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Is your organisation’s data an asset or a liability for the application of AI?



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It is now part of the public sector consensus that high quality data is essential to supporting transformation and the development of better services.

But data is dynamic and needs careful management, human intervention can be time consuming and expensive, and often organisations find that their data is held and managed in a way that makes it a liability rather than an asset for supporting the public.

The issue is climbing even higher up the agenda as more public sector bodies explore the potential AI, which provides immense promise, but comes with the risk of enormous problems if it uses data that is not up to a high specification.

In mitigating the risk, organisations need to focus on designing, collecting and curating high quality data, which is appropriate for the context, before training the algorithms to which it will be supplied. It has to be relevant to the purpose, complete, accurate and unbiased and managed in an ethical manner. The deployment of reusable data platforms and building skills in data literacy throughout the organisation are going to be key to making it work, but these will take time and investment and require a thoughtful approach to getting them right.

This provides the background for our next UKA Live discussion – taking place at 11.00 am on Friday 19 May and staged in partnership with Civica – exploring the key issues ensuring that data is an asset and not a liability.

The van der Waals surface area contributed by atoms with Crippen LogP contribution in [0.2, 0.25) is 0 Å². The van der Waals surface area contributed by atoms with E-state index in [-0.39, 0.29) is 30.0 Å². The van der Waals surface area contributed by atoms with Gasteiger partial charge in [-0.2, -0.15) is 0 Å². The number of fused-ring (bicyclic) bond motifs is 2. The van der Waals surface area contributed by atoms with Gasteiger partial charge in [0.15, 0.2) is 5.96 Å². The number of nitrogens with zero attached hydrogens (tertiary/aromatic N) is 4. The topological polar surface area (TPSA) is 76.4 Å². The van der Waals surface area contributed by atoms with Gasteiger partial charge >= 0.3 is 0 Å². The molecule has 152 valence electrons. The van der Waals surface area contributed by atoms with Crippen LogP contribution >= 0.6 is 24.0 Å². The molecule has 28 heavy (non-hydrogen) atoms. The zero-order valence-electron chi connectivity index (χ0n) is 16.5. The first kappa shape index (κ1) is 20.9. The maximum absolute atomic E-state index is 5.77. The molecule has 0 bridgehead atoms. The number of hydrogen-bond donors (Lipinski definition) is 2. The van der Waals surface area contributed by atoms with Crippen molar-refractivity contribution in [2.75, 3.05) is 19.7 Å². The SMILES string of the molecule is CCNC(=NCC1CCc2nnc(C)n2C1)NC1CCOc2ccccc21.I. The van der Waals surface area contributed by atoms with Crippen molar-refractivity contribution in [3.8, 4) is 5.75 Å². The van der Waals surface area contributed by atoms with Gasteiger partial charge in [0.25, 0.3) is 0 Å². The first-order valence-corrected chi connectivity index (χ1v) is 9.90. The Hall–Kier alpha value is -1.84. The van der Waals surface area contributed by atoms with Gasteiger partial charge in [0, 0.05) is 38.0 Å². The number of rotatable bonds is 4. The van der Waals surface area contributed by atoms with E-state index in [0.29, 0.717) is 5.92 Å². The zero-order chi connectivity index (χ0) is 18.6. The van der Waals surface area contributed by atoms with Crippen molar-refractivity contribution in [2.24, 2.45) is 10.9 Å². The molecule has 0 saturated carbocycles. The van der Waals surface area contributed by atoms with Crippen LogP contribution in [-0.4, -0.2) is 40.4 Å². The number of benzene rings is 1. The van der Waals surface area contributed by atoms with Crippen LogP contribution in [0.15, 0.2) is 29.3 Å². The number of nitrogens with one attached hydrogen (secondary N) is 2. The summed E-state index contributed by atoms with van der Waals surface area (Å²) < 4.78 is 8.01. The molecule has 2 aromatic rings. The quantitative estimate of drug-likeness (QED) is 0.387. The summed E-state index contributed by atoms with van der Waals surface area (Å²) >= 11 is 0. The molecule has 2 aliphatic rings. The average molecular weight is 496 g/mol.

It will ask core questions on the best approach for master data management, how to obtain data fluidity, and getting the basics right before any application of AI.

Taking part will Robert Musekiwa, digital transformation consultant at Birmingham City Council, John Campbell, digital transformation programme director for the Scottish Government, Bo Ruan, head of data at the Alzheimer’s Society, Chan Phung, ex-Civica and now chief innovation officer at Koi Consulting, and UKAuthority publisher Helen Olsen.

Those who join the live conversation will have the opportunity to feed into the debate with their own questions and comments, and for all it provides a greater opportunity to broaden the understanding what makes for high quality data as the public sector moves into the age of AI.

Register below now to join us LIVE on Friday: 

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